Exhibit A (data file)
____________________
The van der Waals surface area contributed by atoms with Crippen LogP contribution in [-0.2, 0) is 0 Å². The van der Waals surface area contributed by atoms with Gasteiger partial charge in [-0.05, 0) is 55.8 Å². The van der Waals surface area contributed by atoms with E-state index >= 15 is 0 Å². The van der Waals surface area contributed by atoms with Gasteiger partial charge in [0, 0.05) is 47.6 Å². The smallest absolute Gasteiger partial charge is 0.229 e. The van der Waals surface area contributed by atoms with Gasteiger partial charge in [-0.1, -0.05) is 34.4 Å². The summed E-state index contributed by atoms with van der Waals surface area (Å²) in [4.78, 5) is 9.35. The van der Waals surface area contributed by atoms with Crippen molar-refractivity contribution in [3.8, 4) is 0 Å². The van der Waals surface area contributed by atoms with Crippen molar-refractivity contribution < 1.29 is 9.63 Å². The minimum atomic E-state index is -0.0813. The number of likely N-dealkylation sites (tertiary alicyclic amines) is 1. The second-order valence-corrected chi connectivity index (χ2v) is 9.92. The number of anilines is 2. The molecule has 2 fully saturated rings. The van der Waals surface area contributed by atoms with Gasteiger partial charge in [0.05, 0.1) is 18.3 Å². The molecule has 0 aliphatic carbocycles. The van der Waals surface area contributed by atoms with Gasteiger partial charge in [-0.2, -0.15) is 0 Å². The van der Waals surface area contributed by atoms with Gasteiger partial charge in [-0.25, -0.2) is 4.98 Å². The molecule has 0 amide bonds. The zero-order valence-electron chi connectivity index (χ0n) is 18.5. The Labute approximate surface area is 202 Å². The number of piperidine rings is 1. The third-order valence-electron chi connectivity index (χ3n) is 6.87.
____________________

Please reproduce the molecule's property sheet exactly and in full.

The van der Waals surface area contributed by atoms with Crippen LogP contribution in [-0.2, 0) is 0 Å². The van der Waals surface area contributed by atoms with Gasteiger partial charge in [-0.05, 0) is 55.8 Å². The van der Waals surface area contributed by atoms with E-state index >= 15 is 0 Å². The van der Waals surface area contributed by atoms with Gasteiger partial charge in [0, 0.05) is 47.6 Å². The smallest absolute Gasteiger partial charge is 0.229 e. The van der Waals surface area contributed by atoms with Gasteiger partial charge in [-0.1, -0.05) is 34.4 Å². The summed E-state index contributed by atoms with van der Waals surface area (Å²) in [4.78, 5) is 9.35. The van der Waals surface area contributed by atoms with Crippen molar-refractivity contribution in [3.8, 4) is 0 Å². The van der Waals surface area contributed by atoms with Crippen molar-refractivity contribution < 1.29 is 9.63 Å². The minimum atomic E-state index is -0.0813. The number of likely N-dealkylation sites (tertiary alicyclic amines) is 1. The second-order valence-corrected chi connectivity index (χ2v) is 9.92. The number of anilines is 2. The molecule has 2 fully saturated rings. The van der Waals surface area contributed by atoms with Gasteiger partial charge in [0.05, 0.1) is 18.3 Å². The molecule has 0 aliphatic carbocycles. The van der Waals surface area contributed by atoms with Gasteiger partial charge in [-0.2, -0.15) is 0 Å². The van der Waals surface area contributed by atoms with Gasteiger partial charge in [-0.25, -0.2) is 4.98 Å². The molecule has 0 amide bonds. The zero-order valence-electron chi connectivity index (χ0n) is 18.5. The Labute approximate surface area is 202 Å². The number of piperidine rings is 1. The third-order valence-electron chi connectivity index (χ3n) is 6.87.